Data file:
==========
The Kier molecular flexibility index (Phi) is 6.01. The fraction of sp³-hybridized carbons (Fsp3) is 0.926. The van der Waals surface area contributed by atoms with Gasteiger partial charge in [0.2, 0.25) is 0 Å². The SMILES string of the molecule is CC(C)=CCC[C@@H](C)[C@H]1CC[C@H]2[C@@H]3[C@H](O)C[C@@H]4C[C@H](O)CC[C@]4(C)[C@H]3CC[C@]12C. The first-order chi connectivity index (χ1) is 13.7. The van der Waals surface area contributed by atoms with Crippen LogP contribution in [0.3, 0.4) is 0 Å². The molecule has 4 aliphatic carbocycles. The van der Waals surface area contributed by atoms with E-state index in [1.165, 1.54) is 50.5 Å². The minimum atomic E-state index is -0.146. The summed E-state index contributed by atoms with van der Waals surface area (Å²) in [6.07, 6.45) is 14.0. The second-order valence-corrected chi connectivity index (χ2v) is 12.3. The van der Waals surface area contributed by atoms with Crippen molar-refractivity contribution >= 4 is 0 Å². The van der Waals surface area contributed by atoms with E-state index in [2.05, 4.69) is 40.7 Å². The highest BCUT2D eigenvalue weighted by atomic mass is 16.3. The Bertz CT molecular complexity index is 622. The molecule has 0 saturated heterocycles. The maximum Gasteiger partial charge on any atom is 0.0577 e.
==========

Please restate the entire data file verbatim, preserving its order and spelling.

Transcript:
The Kier molecular flexibility index (Phi) is 6.01. The fraction of sp³-hybridized carbons (Fsp3) is 0.926. The van der Waals surface area contributed by atoms with Gasteiger partial charge in [0.2, 0.25) is 0 Å². The SMILES string of the molecule is CC(C)=CCC[C@@H](C)[C@H]1CC[C@H]2[C@@H]3[C@H](O)C[C@@H]4C[C@H](O)CC[C@]4(C)[C@H]3CC[C@]12C. The first-order chi connectivity index (χ1) is 13.7. The van der Waals surface area contributed by atoms with Crippen LogP contribution in [0.3, 0.4) is 0 Å². The molecule has 4 aliphatic carbocycles. The van der Waals surface area contributed by atoms with E-state index in [1.165, 1.54) is 50.5 Å². The minimum atomic E-state index is -0.146. The summed E-state index contributed by atoms with van der Waals surface area (Å²) in [6.07, 6.45) is 14.0. The second-order valence-corrected chi connectivity index (χ2v) is 12.3. The van der Waals surface area contributed by atoms with Crippen molar-refractivity contribution >= 4 is 0 Å². The van der Waals surface area contributed by atoms with E-state index in [2.05, 4.69) is 40.7 Å². The highest BCUT2D eigenvalue weighted by atomic mass is 16.3. The Bertz CT molecular complexity index is 622. The molecule has 0 saturated heterocycles. The maximum Gasteiger partial charge on any atom is 0.0577 e.